by Madeline Scher.
For star Lehman volunteer Abel Gomez, not even the most dangerous city in the world could stop him from his commitment to service.
Originally proposed as a Lehman L.I.F.E. trip, it was cancelled due to low registration. But Gomez didn’t let this stop him. He traveled to one of the most unsafe cities in the world: San Pedro Sula.
21 year-old, Gomez, a senior, has volunteered in soup kitchens, homeless shelters, and a day care. He has participated in service projects in places such as Cincinnati, New Orleans (twice), and Florida.
He has even lived with an undocumented Mexican family and worked in the fields with the migrant farmers. He has helped build homes, a soccer field, and a school.
“I have many more plans for volunteering in the future. I’d love to explore the whole world,” said Gomez, who is studying photography and anthropology.
His sense of adventure took him to Honduras over winter break.
“The fact that it is the most dangerous city in the world only made me want to go even more,” he said. “It’s a culmination of the thrill of being in a new place where you might not be safe all the time, where you’re meeting people who live in a completely different reality, and where I can make a difference for the better all while learning about the world and myself.”
For eight days, Gomez helped build a soccer field and a school for children by working with an organization called Students Helping Honduras (SHH).
A normal day consisted of working from 7 a.m. to 4 p.m., mixing cement, moving cement blocks, digging, and carrying buckets of water. A short break at noon for lunch, and then back to work made for an intense day of physical labor.
The highest homicide rate in the world, gang problems, and extreme poverty may have given Gomez “a sense of fear of the unknown” as he ventured to San Pedro Sula, but this was soon forgotten as he interacted with the locals, and most of all, the children.
“The kids were hard working and so mature. I could tell all they wanted was love,” he said.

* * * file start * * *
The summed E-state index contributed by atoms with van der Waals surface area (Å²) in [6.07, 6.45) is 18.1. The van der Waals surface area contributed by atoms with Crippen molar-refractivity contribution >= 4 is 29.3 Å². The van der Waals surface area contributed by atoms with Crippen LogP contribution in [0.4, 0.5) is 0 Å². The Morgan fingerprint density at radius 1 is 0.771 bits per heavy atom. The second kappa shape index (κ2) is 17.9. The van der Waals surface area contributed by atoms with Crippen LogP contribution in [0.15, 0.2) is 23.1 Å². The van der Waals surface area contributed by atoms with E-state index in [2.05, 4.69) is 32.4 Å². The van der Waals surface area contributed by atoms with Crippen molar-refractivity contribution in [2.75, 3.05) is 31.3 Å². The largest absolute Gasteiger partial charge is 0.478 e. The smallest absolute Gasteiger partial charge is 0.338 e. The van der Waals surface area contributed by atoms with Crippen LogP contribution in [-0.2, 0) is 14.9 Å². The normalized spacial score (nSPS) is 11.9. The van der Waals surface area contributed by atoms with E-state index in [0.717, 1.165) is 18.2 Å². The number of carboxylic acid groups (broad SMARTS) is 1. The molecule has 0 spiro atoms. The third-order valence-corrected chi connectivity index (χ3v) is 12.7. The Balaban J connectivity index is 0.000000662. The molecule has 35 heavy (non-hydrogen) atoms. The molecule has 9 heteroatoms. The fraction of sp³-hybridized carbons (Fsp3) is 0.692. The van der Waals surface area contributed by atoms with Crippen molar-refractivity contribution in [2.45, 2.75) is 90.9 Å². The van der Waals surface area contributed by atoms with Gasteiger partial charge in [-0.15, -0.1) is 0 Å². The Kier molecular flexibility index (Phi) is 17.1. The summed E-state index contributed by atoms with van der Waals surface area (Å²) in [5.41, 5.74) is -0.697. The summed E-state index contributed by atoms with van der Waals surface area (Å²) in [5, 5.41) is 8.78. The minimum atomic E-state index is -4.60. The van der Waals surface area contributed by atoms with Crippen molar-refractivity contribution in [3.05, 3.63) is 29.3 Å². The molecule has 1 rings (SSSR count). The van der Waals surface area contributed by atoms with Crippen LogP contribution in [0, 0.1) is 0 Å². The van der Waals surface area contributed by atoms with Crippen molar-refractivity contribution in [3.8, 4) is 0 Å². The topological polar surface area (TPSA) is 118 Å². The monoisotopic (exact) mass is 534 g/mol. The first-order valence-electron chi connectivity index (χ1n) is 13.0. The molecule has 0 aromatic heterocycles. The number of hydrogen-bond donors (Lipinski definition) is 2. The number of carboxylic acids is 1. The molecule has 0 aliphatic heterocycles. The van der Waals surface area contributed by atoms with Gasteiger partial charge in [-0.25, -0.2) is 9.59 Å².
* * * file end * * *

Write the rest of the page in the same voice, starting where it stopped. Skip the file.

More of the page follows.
Gomez talked about one 7-year-old girl named Avi who had to look after her 3-year-old brother all day. When Gomez bought her snacks, candy and drinks, she would always go feed her brother first. “She was the sweetest child and I can not wait to see her again, he said.”
The trip to Honduras gave Gomez a sense of perspective. “It taught me not to take things for granted because people around the world are so happy with much less. I didn’t even see people complain. There was so much joy and love and it was so contagious.”
His community service is influenced by a group called Connected Spontaneity, which he and some friends created after organizing an art show in a Bronx apartment. The exhibit showcased over 20 artists, many from Lehman. The night was a success, and he and eight others decided to live life with “connected spontaneity” in mind.
“It is the idea that everything in the universe is interconnected,” he said. “It is really about having awareness and acting on it.”
Gomez said helping those less fortunate is a way to reflect and work on qualities such as empathy and patience. Traveling and learning about other cultures has allowed him to relate to things and people he might not have otherwise had the opportunity to.
“One day,” says Gomez, “I hope to have my own organization that takes kids around the world to do community service in an unprecedented way.”
“This is just the beginning,” he said. Gomez already has a trip planned to Puerto Rico for spring break as a part of Lehman L.I.F.E.
* In a previous version of the article it was said that Abel Gomez went by himself to Honduras. This was inaccurate. We apologize for the mistake to Mr. Gomez and to any one who was affected.